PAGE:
State of wing, future of Duke
By Col. Anthony Comtois, 919th Special Operations Wing commander
/ Published October 13, 2012
DUKE FIELD, Fla. -- The next two years for the 919th Special Operations Wing will be a time of major growth and change. Duke's primary mission set will convert from Combat Talon operations to that of aviation foreign internal defense.
AvFID is a special operations forces mission set employing Airmen as combat aviation advisors to assess, train, advise and assist foreign partner nations in aviation. AvFID, through the use of CAAs, supports the national mission of Building Partnership Capability, which supports friendly nations to assist the United States in achieving strategic political and military goals.
As our new future draws near, we must say goodbye to the past. The sun is setting on our mission with the MC-130 Combat Talon Is. The Talons will disappear from our flightline by October 2013 and the 919th's 42-year record with C-130 variants will come to an end.
Although our Reserve-owned aircraft won't populate the line, Duke's ramp will contain aircraft.
Currently, two AvFID aircraft are here from Cannon Air Force Base, N.M. They are Air Force Special Operations Command-owned aircraft being used for training and proficiency.
A detachment of our unit, the 5th Special Operations Squadron, is already training AFSOC and 919th Airmen on the new AvFID aircraft and mission. Eight 5th SOS and 711th SOS officers and enlisted members are already qualified on our new aircraft, and 10 more entered training Sept. 17, 2012.
The goal is a bed-down of 16 AvFID aircraft here on our ramp with 263 additional active-duty personnel.
Our new mission will have us working shoulder-to-shoulder with active-duty AFSOC Airmen in what is called a classic association. In this association, the active-duty unit retains principal responsibility for a weapon system and shares the equipment with a Reserve component unit. Basically, the aircraft belong to AFSOC, but 919th Airmen will provide the aircrew and maintenance.
The 711th SOS will be an operational AvFID squadron associated with the active-duty AvFID squadron, the 6th SOS. The 5th SOS will be a training squadron, associated with the active-duty training squadron, the 19th SOS, to run the formal schoolhouse for the AvFID aircraft.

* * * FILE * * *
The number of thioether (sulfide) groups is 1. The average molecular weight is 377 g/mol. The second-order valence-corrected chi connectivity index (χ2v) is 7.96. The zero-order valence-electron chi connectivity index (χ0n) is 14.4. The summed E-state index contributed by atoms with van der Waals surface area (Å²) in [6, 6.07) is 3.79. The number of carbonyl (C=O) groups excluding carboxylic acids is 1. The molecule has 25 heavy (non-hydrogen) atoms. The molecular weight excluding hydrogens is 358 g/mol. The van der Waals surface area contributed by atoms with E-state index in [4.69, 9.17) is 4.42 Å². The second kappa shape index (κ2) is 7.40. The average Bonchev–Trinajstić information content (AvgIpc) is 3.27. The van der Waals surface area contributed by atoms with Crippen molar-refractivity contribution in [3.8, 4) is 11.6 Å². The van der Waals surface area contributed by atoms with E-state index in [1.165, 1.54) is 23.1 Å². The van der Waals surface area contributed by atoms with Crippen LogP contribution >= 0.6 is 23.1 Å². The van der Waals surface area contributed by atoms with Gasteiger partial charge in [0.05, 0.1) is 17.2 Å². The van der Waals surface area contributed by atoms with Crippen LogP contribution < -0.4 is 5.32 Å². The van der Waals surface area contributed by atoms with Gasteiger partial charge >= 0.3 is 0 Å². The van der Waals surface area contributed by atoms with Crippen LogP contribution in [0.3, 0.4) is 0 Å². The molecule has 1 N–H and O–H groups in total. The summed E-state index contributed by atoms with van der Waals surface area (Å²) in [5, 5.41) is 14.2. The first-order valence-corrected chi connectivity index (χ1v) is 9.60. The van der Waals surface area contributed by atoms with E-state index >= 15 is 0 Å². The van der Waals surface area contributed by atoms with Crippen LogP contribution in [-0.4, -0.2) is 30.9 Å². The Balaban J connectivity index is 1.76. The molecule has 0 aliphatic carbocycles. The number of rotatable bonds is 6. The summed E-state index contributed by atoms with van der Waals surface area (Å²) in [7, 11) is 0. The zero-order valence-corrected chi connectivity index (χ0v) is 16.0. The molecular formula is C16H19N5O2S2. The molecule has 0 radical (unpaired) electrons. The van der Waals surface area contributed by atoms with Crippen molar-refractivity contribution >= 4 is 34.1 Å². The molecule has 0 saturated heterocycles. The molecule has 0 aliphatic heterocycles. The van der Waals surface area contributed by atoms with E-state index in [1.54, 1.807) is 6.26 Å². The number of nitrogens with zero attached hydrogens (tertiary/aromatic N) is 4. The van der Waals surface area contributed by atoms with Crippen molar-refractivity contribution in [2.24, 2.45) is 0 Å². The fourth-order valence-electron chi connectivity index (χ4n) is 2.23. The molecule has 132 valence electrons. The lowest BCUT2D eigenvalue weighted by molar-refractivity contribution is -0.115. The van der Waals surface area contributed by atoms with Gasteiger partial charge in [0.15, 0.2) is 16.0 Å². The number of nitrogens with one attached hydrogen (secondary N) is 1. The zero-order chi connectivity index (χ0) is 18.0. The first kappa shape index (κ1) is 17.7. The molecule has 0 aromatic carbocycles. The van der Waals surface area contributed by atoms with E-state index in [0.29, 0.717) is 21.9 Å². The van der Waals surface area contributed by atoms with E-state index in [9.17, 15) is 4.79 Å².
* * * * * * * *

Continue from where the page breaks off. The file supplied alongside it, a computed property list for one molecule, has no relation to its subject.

We are also bringing our remotely piloted aircraft squadron, the 2nd SOS, to their new home at Hurlburt Field. Their facility is undergoing renovations now. By late summer 2013, our 2nd SOS operators will still be controlling RPAs right here from the Emerald Coast.
The 919th SOW will also figure into AFSOC's newest center, the Special Air Warfare Center, due to stand up November 1, 2012. This new center will provide oversight on testing; tactics; training; education; doctrine; lessons learned; irregular warfare efforts; combat aviation advisory and AvFID.
The location of this small center, which will be commanded by a one-star general, has yet to be determined, but we're hoping Duke Field will be chosen as its new home. As that mission grows, the need for manpower will increase and I fully expect the 919th to integrate closely with this unit.
To help make those determinations, Lt. Gen. Eric Fiel, the AFSOC commander, and Lt. Gen. James Jackson, the Air Force Reserve Command commander, will visit here and Hurlburt Field in October. They will also address our Airmen at the October unit training assembly commander's call about the future of the wing and our synergy with special operations.
AFSOC has made it clear they want to utilize our Reserve forces and we are more than willing to answer the call. The biggest hurdle we face on that front is having the manpower to fulfill those requests. If we can't fulfill them yet, at least we'll be prepared and have the processes in place to be able to execute when approval for manning increase occurs.
Just last month, an AFRC Roles and Missions Assessment Team met to review an AFSOC proposal to establish a special tactics squadron within the 919th SOW, with the goal to determine if the Reserve component could be beneficial to that overall special tactics mission.
With operational growth and opportunity comes growth potential throughout the entire unit. Higher operational numbers and ops tempo means an increased need for support personnel to keep the mission running smoothly.